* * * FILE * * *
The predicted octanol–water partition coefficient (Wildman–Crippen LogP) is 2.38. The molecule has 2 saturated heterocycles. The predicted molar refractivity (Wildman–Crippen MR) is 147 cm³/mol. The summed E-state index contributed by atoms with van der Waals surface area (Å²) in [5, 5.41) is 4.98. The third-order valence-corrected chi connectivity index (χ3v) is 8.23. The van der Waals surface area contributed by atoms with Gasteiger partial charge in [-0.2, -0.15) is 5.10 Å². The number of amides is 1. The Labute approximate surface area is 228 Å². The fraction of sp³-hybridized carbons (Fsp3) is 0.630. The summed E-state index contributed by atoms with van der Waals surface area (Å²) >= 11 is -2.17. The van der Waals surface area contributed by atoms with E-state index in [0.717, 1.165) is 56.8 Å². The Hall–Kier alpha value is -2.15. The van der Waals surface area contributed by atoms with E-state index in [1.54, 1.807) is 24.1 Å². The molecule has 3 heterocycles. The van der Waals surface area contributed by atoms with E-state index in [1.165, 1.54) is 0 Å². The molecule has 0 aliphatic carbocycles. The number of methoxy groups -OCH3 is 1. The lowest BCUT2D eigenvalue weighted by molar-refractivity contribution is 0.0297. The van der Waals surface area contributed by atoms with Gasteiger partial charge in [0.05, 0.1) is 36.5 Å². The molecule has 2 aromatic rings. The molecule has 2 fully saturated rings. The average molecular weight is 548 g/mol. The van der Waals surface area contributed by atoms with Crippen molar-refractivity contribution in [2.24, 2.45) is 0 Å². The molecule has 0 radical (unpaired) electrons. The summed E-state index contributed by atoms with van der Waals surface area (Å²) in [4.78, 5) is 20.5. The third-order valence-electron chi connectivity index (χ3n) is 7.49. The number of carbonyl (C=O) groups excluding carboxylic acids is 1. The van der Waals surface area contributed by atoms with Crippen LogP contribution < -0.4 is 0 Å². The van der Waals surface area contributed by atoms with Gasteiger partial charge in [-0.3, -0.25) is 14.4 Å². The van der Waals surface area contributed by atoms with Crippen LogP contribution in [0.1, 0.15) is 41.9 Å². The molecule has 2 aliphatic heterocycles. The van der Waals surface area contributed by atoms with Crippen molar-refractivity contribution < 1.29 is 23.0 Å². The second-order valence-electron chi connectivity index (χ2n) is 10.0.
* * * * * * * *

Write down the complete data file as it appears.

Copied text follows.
The predicted octanol–water partition coefficient (Wildman–Crippen LogP) is 2.38. The molecule has 2 saturated heterocycles. The predicted molar refractivity (Wildman–Crippen MR) is 147 cm³/mol. The summed E-state index contributed by atoms with van der Waals surface area (Å²) in [5, 5.41) is 4.98. The third-order valence-corrected chi connectivity index (χ3v) is 8.23. The van der Waals surface area contributed by atoms with Gasteiger partial charge in [-0.2, -0.15) is 5.10 Å². The number of amides is 1. The Labute approximate surface area is 228 Å². The fraction of sp³-hybridized carbons (Fsp3) is 0.630. The summed E-state index contributed by atoms with van der Waals surface area (Å²) >= 11 is -2.17. The van der Waals surface area contributed by atoms with E-state index in [0.717, 1.165) is 56.8 Å². The Hall–Kier alpha value is -2.15. The van der Waals surface area contributed by atoms with E-state index in [1.54, 1.807) is 24.1 Å². The molecule has 3 heterocycles. The van der Waals surface area contributed by atoms with E-state index in [1.165, 1.54) is 0 Å². The molecule has 0 aliphatic carbocycles. The number of methoxy groups -OCH3 is 1. The lowest BCUT2D eigenvalue weighted by molar-refractivity contribution is 0.0297. The van der Waals surface area contributed by atoms with Gasteiger partial charge in [0.05, 0.1) is 36.5 Å². The molecule has 2 aromatic rings. The molecule has 2 fully saturated rings. The average molecular weight is 548 g/mol. The van der Waals surface area contributed by atoms with Crippen molar-refractivity contribution in [2.24, 2.45) is 0 Å². The molecule has 0 radical (unpaired) electrons. The summed E-state index contributed by atoms with van der Waals surface area (Å²) in [4.78, 5) is 20.5. The third-order valence-electron chi connectivity index (χ3n) is 7.49. The number of carbonyl (C=O) groups excluding carboxylic acids is 1. The van der Waals surface area contributed by atoms with Crippen LogP contribution < -0.4 is 0 Å². The van der Waals surface area contributed by atoms with Gasteiger partial charge in [-0.3, -0.25) is 14.4 Å². The van der Waals surface area contributed by atoms with Crippen LogP contribution in [0.1, 0.15) is 41.9 Å². The molecule has 2 aliphatic heterocycles. The van der Waals surface area contributed by atoms with Crippen molar-refractivity contribution < 1.29 is 23.0 Å². The second-order valence-electron chi connectivity index (χ2n) is 10.0.